• Thu. Jun 30th, 2022

In the townhouse of an artist and cabinetmaker

ByRandall B. Phelps

Apr 16, 2022

Chris McKeen / Stuff

“The bike is a new purchase, and it’s great for getting around town and exercising without having to exercise,” says Isaac Trebilco.

Artist, curator and furniture maker Isaac Trebilco lives in a rented cottage at Gray Lynn in Auckland with his wife Christie Putwain, a nurse, and their housemate and friend, Carl Henderson.

ISAAC TREBILCO: We have been renting this place for about eight months. One of the things I loved was that I could make a studio in the garage. I have a desk there, and I don’t have to put it away every time I work, I can leave everything behind so I can sit down and come back to it easily.

I don’t earn my living as an artist. I work as a furniture maker. I’ve been doing it for about six months and learned a lot of new skills – it’s quite creative. Before that, I worked as a gardener.

Isaac likes

Chris McKeen / Stuff

Isaac likes to “have fun” and play blues riffs on the guitar, which was a gift from his wife.

Work is only about four miles away and I cycle there if I can. My bike is a relatively new thing – I’ve only had it for about six months. It’s a great way to get moving and exercise.

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Art has always been part of my family. I have three sisters and all of them are interested in art. And dad is a musician.

I have always done things; in high school, I did designs for T-shirts. Then I studied graphic design at AUT.

Isaac is a huge vinyl fan, with

Chris McKeen / Stuff

Isaac is a huge vinyl fan, with “a pretty motley collection ranging from jazz, funk, disco, country and hip hop”.

I love music and I love vinyl. I like the fact that you put on an album and listen to the whole thing. Probably my favorite album I own is To go up by Herb Alpert. But I have a fairly mixed collection ranging from jazz, funk, disco, country and hip-hop.

My wife bought me the guitar as a gift. I love having it in the living room and having a clutter. I don’t play well – it’s not something I sit down and work on. But I like to play blues riffs, that kind of thing.

The knives were a 21st birthday gift from Isaac's parents.  He loves to cook but doesn't use cookbooks, preferring to research four or five recipes and then

Chris McKeen / Stuff

The knives were a 21st birthday gift from Isaac’s parents. He loves to cook but doesn’t use cookbooks, preferring to research four or five recipes and then “find a way”.

I lack a lot of discipline when it comes to music, but I’m pretty good when it comes to art. If I’m working on a painting, I’ll try to work until 11 p.m. I come home and enter the studio. It’s the only way to get the job done – just go sit down and do it.

My wife and I lived in Warburton, Australia for two years. It’s about 12 hours from Alice Springs – about as far as it gets. It was an incredible experience. It was probably one of the defining experiences of my life, I would say.

I saw a completely different side of the world than I had ever known – the poverty and suffering that people go through. I grew up in Papakura (South Auckland) so I had seen poverty. But it was different.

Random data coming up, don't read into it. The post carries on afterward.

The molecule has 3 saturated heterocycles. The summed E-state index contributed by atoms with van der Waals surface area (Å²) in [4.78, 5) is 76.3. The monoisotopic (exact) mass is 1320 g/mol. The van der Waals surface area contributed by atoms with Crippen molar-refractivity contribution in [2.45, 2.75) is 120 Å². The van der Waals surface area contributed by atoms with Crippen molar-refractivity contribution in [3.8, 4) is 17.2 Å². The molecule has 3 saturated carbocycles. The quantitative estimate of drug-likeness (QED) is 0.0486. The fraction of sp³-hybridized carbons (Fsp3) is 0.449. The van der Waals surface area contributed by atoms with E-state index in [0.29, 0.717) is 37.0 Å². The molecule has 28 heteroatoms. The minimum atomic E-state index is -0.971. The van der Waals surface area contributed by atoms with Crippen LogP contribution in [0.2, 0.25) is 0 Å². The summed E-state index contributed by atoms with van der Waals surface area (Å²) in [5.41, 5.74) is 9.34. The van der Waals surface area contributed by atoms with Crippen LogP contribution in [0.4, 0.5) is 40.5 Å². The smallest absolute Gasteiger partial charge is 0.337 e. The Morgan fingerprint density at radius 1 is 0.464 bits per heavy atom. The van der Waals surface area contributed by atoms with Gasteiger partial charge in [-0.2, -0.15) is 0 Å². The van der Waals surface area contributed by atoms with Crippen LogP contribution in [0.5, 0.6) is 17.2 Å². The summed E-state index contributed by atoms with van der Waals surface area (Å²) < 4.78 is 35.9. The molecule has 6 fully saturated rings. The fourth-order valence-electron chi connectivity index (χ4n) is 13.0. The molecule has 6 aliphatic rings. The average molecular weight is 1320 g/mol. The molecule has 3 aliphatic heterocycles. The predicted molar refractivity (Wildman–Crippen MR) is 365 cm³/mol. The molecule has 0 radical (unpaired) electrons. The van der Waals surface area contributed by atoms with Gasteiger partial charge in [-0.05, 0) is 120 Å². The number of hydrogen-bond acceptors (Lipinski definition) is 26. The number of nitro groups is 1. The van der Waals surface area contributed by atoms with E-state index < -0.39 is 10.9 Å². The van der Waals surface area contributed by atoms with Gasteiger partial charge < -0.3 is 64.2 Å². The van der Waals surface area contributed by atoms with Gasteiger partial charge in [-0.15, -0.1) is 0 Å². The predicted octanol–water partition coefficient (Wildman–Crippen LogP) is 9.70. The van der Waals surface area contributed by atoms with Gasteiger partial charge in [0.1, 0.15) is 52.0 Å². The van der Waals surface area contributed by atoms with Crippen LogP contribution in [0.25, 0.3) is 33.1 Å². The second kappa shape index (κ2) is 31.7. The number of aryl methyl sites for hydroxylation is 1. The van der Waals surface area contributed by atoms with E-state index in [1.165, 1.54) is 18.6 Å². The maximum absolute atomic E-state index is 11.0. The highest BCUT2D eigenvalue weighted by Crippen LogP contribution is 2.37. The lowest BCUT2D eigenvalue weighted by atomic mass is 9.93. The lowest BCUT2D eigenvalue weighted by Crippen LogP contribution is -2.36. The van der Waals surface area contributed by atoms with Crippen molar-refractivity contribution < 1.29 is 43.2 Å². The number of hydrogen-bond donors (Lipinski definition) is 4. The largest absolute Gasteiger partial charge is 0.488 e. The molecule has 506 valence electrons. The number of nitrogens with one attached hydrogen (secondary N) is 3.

This Aboriginal work is by Dianne Golding.  Isaac and his wife bought it when they were in Australia.  It tells the story of the Seven Sisters, an Aboriginal Dreamtime story.

Chris McKeen / Stuff

This Aboriginal work is by Dianne Golding. Isaac and his wife bought it when they were in Australia. It tells the story of the Seven Sisters, an Aboriginal Dreamtime story.

We also lived in the UK. I worked as a gallery owner and that’s where I had my first exhibition. It was nerve wracking and I think I learned a lot about why I create work and what I mean.

We returned to New Zealand after four years abroad. I wanted to do something to help people, to do something relevant. I guess that informed my work with Ihumātao.

I went to Ihumātao before the big protests started. There was a discussion about art there and Pania Newton took a hīkoi around the earth. Then I asked to meet her and see if I could do some artwork.

Isaac Trebilco's work This Is Rauatu Land, Respect It was part of his Ihumātao series.

PROVIDED/Provided

Isaac Trebilco’s work This Is Rauatu Land, Respect It was part of his Ihumātao series.

The process is quite specific. I start by taking a photo of ahi kā and members of the #ProtectIhumātao campaign that Pania introduces me to. I then draw over it digitally and create layers of shading before doing an outline on wood.

My surname has its roots in the south of England, but I was born and raised in New Zealand. I would say that I identify with Pākehā, but I also like the term Tangata Tiriti because it evokes the Treaty and our obligations under it.

Isaac and his wife love indoor plants, but they need to be hardy.

Chris McKeen / Stuff

Isaac and his wife love indoor plants, but they need to be hardy. “Those who are well are those who survived,” he says.

Recently, I also participated in the curation of the pop-up gallery Toi Onehunga. Local artists around Onehunga applied, and we picked a group and exhibited them.

I like the conservation elements. I spent two years working as a gallery owner in the UK. I just like looking at the art, really, and helping the artists decide which pieces to show. I guess it helps to have a critical eye because when I was studying graphic design, critiquing your own work was part of the process.

I also did a piece for the Whales Tales Art Trail in Auckland this year. It’s a fundraiser for the World Wide Fund for Nature, so it’s a good cause.

The ephemeral gallery Toi Onehunga is open until May 1. Works by Isaac Trebilco and many other local artists are on display.